Tue. May 30th, 2023
Shaking electrons bring atoms to a standstill


I often get excited about Bose Einstein condensates, fascinating materials in which large groups of atoms exhibit collective quantum behavior. What really gets me going is the process used to to make she. The most important step is something called optical cooling. It may sound very simple, but in reality it is difficult and usually does not work.

A recent article in Physical assessment letters now adds a new optical cooling method to the physicist’s range of tools. In addition, this opens up a lot of new and exciting possibilities.

Like, just cool down dude

The typical optical cooling method is an exceptionally beautiful piece of physics. Think of a gas of atoms. They have a blast in the moshpit of life, flying in all directions and crashing into each other with vibrancy and power. But as with all good things in life, an old dude will show up, complain about the noise and generally suck all the fun out of life – everything just slows down. Slowing everything down is the easiest way to think about cooling.

In physics, the old guys take the form of lasers. If you choose the color of a laser correctly, the atoms in the gas will absorb the light and thus go from their ground state to an excited state. But consider this: if an atom flies away from the laser, it will see the color slightly redder than we would. And since the color has to be right, it won’t absorb it. Similarly, an atom flying towards the laser will perceive the light as a slightly bluer color and not absorb it.

This is a standard Doppler shift and is essential for the cooling process. To cool down a bunch of atoms, a laser with a slightly too red color is chosen. Now atoms moving very slowly will not absorb light. But atoms moving a little too fast towards the laser will absorb a photon. In doing so, they get a momentum kick and slow down. Then they get rid of the energy by emitting a photon. When emitting a photon, they get a second kick in a random direction.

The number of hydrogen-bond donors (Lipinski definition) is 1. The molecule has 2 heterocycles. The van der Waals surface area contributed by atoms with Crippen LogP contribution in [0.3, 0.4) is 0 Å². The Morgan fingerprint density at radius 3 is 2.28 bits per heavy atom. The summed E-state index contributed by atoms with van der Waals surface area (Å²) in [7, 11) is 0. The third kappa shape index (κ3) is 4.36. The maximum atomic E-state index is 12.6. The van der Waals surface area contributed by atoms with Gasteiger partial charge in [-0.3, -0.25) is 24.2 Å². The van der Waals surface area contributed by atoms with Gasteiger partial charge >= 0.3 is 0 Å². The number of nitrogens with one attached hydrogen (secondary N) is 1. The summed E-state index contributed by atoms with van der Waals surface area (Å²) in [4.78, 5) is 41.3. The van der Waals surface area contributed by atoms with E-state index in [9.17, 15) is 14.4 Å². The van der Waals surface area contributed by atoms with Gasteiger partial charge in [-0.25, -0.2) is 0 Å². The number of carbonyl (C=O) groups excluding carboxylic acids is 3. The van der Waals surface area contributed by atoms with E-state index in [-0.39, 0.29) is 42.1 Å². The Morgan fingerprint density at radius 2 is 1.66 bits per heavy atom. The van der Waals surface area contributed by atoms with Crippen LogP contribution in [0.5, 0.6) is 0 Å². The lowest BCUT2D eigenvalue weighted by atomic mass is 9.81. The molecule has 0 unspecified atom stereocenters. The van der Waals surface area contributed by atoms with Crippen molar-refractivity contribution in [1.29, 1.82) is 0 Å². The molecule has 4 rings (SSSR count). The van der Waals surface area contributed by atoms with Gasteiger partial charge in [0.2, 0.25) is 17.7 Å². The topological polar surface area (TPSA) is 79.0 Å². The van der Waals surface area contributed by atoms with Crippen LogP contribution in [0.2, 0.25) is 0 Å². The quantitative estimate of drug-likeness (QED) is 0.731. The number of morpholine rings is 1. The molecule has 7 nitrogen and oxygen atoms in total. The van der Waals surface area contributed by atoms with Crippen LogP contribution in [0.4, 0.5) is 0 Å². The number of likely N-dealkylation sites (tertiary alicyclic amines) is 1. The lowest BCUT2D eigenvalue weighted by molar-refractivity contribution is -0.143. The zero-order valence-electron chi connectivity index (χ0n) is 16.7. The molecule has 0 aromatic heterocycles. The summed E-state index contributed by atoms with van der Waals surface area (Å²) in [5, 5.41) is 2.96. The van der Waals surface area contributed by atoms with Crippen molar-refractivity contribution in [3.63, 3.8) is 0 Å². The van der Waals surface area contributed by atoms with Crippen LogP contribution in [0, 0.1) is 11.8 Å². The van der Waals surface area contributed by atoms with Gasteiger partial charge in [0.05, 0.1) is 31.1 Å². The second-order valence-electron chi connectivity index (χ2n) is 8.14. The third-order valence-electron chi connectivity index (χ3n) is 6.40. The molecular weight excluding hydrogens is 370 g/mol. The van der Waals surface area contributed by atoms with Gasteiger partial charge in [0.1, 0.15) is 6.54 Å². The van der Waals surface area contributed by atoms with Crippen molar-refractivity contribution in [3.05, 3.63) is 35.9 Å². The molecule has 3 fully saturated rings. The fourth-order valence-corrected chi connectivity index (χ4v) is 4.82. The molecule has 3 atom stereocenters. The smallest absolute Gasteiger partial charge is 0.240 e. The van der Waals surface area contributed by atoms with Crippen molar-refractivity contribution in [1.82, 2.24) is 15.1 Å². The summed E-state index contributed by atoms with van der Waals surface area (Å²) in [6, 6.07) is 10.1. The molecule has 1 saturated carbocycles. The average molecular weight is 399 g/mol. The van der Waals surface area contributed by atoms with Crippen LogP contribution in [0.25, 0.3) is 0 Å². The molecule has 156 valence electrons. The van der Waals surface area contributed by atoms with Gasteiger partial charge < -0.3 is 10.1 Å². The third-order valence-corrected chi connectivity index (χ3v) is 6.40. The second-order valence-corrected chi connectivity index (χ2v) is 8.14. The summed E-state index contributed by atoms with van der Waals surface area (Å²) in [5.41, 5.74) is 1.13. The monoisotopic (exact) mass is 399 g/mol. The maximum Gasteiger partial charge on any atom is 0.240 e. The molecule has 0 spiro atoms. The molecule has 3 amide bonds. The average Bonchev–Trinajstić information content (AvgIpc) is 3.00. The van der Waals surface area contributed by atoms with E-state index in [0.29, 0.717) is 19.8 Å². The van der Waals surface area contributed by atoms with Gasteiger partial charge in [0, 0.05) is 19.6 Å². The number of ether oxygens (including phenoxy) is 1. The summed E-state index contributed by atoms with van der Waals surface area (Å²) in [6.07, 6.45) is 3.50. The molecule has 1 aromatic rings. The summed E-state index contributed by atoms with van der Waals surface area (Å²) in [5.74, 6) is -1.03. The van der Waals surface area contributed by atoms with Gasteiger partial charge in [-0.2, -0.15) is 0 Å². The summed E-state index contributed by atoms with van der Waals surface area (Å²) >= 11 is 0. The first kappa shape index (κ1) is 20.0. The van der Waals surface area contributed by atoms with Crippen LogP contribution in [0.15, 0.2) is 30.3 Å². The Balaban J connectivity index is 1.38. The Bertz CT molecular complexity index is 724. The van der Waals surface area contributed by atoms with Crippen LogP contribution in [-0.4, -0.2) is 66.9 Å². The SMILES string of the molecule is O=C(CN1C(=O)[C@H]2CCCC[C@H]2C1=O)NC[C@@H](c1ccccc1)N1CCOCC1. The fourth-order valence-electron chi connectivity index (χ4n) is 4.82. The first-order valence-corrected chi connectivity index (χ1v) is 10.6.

Assuming you arrange a number of lasers correctly, each atom cools slowly on average until it moves slowly enough to stop absorbing light from one of the lasers. But this only works if you to have Spontaneous emission. If the atom stays in the excited state for too long, it will float out of the cooling zone before being emitted. Even worse, if the light fields stimulate it to emit, it will be accelerated out of the cooling zone.

Hiding from the laser

In a perfect world, that would be the whole story. But to continue the metaphor with teens ignoring old dudes complaining about the noise, atoms often don’t pay attention to the laser either. The laser excites the atoms and gets some cooling, but nothing tells the atom to return to its ground state. Atoms have many more states to choose from. If the atom never returns to the ground state, it cannot absorb more laser light for further cooling. These atoms will float out of the cooling zone and be lost.

For atoms, this problem is solved by deploying a second (or third or fourth) laser to chase the atoms out of these intermediate states and back to the ground state for cooling. However, this is already difficult with atoms. Molecules are even worse, because they have much more energy levels, so it becomes impossible to chase the molecules back to the ground state. Therefore, molecular cooling only works on a few highly artificial molecules.

Physicists are then limited to just a few atoms that have the proper energy level structure to enable optical cooling. And molecules are just completely off. However, recent work could change that.

If you thought that was complicated…

This new cooling scheme takes a slightly different approach. Unfortunately, it gets complicated to explain. Let’s start with a single atom. It has a series of electrons arranged around the positively charged center in an energy level structure. In order for an electron to move from one energy level to another, it must take in or give up a fixed amount of energy. Therefore, atoms absorb certain colors of light because the frequency of the light field corresponds to the energy that electrons need to make the transition between two different levels.